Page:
3 Min Read
ZURICH (Reuters) - The takeover of U.S. candymaker Russell Stover will fuel growth for Swiss chocolate maker Lindt & Spruengli after strong demand for premium products boosted sales in 2014, the company said on Tuesday.
Record-high cocoa prices forced many chocolate makers to raise prices last year, but Lindt has fared better than rivals thanks to its expansion in North America and its focus on the coveted premium segment that companies like Nestle also want to enter.
With underlying full-year sales up 10 percent, far ahead of low single-digit growth in the overall chocolate confectionery market, Lindt also confirmed its operating profit margin target for 2014. Full results are due on March 10.
"I'm confident sales will continue to grow 6 to 8 percent in the future. Russell Stover should also be able to generate similar growth rates, but we first have to fully integrate them," Chief Executive and Chairman Ernst Tanner told Reuters in a telephone interview on Tuesday.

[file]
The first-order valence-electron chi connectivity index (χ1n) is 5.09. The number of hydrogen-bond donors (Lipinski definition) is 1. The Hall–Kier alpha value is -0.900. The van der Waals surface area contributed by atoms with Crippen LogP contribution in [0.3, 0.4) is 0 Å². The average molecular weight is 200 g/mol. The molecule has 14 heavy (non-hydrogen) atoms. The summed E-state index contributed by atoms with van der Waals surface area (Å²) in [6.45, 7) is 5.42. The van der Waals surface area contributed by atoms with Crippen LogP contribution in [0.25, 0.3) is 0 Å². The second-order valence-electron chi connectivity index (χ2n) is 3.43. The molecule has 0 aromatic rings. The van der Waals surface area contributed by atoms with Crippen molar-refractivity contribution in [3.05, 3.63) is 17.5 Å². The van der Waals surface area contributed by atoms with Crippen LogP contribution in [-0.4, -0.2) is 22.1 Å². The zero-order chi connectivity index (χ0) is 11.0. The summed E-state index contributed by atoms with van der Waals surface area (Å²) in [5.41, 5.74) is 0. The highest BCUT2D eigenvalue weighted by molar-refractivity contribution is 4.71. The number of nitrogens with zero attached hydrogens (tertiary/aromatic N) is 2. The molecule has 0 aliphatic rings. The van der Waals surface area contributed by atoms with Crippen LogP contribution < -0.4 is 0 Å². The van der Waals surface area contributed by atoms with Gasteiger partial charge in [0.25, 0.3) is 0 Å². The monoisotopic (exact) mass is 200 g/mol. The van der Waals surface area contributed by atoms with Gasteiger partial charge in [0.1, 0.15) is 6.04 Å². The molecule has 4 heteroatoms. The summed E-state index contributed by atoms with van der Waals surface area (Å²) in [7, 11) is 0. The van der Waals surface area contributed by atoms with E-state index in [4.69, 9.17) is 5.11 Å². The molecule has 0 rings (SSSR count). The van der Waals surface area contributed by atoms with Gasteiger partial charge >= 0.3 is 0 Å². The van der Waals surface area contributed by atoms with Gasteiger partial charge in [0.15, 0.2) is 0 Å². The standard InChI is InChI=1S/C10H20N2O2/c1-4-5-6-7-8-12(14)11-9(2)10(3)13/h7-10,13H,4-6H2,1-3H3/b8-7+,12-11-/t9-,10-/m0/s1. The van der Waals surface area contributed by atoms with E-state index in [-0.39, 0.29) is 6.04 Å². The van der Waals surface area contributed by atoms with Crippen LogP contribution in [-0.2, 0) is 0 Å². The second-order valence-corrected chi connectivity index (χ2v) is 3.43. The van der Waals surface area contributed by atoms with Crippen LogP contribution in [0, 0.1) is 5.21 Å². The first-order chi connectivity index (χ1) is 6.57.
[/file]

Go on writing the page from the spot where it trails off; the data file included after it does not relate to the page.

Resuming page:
Lindt paid around $1.3-1.5 billion for Russell Stover last year, Tanner said, securing third place in the United States, the world's biggest chocolate market.
Including the Russell Stover brand, consolidated from mid-September, the company's sales rose 17.4 percent to 3.39 billion Swiss francs ($3.34 billion), ahead of market estimates.
Excluding the acquired activities, Lindt's operating margin should rise by 20 to 40 basis points in 2014, in line with the company's mid-term targets.
The maker of Lindor chocolate balls and gold foil-wrapped Easter bunnies said it made "impressive progress" in France and Germany last year and reported double-digit sales growth in the United Kingdom, taking sales growth in Europe to 6.5 percent. Stand-alone sales in North America were up 14.3 percent.
Tanner said he expected cocoa bean prices to ease further as a good outlook for crops and only a moderate increase in demand did not justify higher prices. Cocoa prices hit record highs last autumn, but have tumbled since.
Lindt shares, which already gained 23 percent last year and trade at a premium to peers, rose 5 percent by 1045 GMT.
"All elements for our Buy case on the green light," Vontobel analyst Jean-Philippe Bertschy said.
However, Kepler Cheuvreux's Jon Cox kept his "reduce" rating on valuation concerns.
(This story has been corrected to change to excluding from including in paragraph 7)
Editing by Richard Pullin and Keith Weir